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COVID-19

News >  Idaho

Kootenai sheriff, candidate each claim the other is misleading public on contact tracing. Public health says law enforcement isn’t involved

UPDATED: Wed., May 20, 2020

Kootenai County Sheriff Ben Wolfinger (Courtesy of Kootenai County Sheriff’s Office)
Kootenai County Sheriff Ben Wolfinger (Courtesy of Kootenai County Sheriff’s Office)

The Kootenai County Sheriff’s Office and sheriff candidate John Grimm traded claims that the other is misleading residents about contact tracing efforts through cellphone data on Wednesday, but the Panhandle Health District was the one to set the record straight.

The health district has no plans to collaborate with law enforcement on contact tracing or use cellphone data to track patient movements, according to Katherine Hoyer, a health district spokesperson.

Grimm, who appeared to mischaracterize the purpose of contact tracing in a YouTube video on Tuesday, has published misinformation about COVID-19 pandemic response efforts on social media accounts affiliated with his campaign for months.

While agencies in both Washington and Idaho addressed rumors related to travel restrictions circulating on social media in mid-March without naming Grimm specifically, the Kootenai County Sheriff’s Office responded on Wednesday directly to Grimm’s video about contact tracing.

Contact tracing is the process of determining whom a person with COVID-19 came into close contact with while contagious. In Washington, that process is being conducted by individuals hired through public health agencies.

Some countries and local U.S. governments have issued voluntary, government-designed apps that make cellphone location information directly available to public health authorities, raising some concerns about privacy, the Associated Press reported. Utah was the first U.S. state to do so.

Grimm’s comments about federal funds “with strings attached” and contact tracing infringing on North Idaho resident’s personal freedoms, the Kootenai County Sheriff’s Office said in a statement, were “significantly misleading.”

The sheriff’s office is requesting permission from the Board of County Commissioners to apply for a pandemic-related federal grant to purchase a forensic program called “Cellebrite,” which allows law enforcement investigators to access cellphone data, to use it for contact tracing, according to a statement from the sheriff’s office.

Grimm said in an email statement to The Spokesman-Review that contact tracing is not within the sheriff’s office’s jurisdiction and claimed Sheriff Ben Wolfinger may be the one misleading people.

Hoyer said state public health officials are looking into a system to assist with contact tracing in Idaho and the Panhandle Health District would use that rather than law enforcement technology.

“The system the state is looking at does not track patient’s movements, does not retain information about contacts and doesn’t use involuntary processes such as turning on location services,” Hoyer said in a text message. “Patient privacy is our priority as well as keeping the public safe and healthy.”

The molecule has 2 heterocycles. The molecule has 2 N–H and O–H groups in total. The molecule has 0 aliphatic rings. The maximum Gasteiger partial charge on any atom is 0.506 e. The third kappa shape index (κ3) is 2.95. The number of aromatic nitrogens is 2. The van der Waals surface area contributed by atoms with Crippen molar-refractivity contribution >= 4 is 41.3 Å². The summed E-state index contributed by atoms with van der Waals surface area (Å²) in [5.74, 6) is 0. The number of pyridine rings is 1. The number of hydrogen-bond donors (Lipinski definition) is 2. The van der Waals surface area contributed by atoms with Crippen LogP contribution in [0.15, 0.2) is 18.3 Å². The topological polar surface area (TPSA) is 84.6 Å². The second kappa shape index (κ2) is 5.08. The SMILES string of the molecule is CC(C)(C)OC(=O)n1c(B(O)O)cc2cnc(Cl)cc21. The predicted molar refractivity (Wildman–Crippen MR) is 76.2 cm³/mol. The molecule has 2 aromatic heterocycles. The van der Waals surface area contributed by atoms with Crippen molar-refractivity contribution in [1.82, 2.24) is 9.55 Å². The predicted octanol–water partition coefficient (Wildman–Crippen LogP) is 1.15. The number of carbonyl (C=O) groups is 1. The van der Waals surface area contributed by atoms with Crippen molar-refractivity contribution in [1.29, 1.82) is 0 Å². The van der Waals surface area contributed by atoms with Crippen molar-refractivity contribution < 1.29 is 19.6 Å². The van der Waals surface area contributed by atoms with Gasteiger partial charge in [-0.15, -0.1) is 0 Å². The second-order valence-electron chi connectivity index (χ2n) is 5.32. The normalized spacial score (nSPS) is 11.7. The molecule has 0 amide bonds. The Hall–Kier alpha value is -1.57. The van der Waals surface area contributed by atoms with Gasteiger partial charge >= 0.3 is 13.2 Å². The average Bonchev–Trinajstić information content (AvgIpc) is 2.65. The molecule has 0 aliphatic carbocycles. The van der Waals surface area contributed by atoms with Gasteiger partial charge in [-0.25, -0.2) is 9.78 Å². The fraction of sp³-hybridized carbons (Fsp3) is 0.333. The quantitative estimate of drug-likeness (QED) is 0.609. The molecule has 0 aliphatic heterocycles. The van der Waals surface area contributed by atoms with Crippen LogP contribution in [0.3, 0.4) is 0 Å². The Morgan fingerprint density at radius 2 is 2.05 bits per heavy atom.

The sheriff’s office did not immediately respond to a request for comment regarding the federal grant and its purpose.

The department said in a statement that it had been looking to buy the Cellebrite program before the pandemic to analyze cellphone data for criminal investigations in-house rather than through a third-party office or service. The process still would require a search warrant to be used in a criminal investigation or for contact tracing.

It remains unclear how the sheriff’s office would use that technology for contact tracing without cooperation from health officials.

The sheriff’s office statement clarified that the federal grant it is seeking “has no match and there are no strings attached to it, as Mr. Grimm would have you believe.”

“This grant just puts the tool in our hands, which makes it more affordable for you, the taxpayer,” the statement continued.

In mid-March, days after his official candidate filing, Grimm also posted a video suggesting he had information from a federal government source that interstate highway travel would be restricted and Washington’s border would close for a statewide quarantine.

“Despite what you may have read or heard on social media, we would like to let the public know that we are not closing the border between Idaho and Washington nor are we planning to at this time,” Idaho State Police wrote on Twitter on March 14.

Gov. Jay Inslee addressed the rumors via Twitter a few hours later, saying “While fighting COVID-19, we must also fight against rumors and false information.”

“Let me be clear: Neither me nor my staff are engaged in conversations to quarantine or seal off any part of Washington state,” Inslee’s tweet continued.

He added that the topic had not come up during regular communication with Vice President Mike Pence either.

Wolfinger, who did not file for re-election, addressed the issue in a March 16 news conference as well without naming Grimm, who owns a machining shop in Hayden.

“There have been people putting videos out there saying things that just aren’t true,” Wolfinger said. “We know there is no plan to close the state border. It’s not going to happen.”

Grimm has since removed his video from social media, as well as an update on the video which was posted to his website on March 25.

“Disregard the stuff on social media that you see is one person here, one person there” circulating rumors, Wolfinger continued. “Rely on us.”

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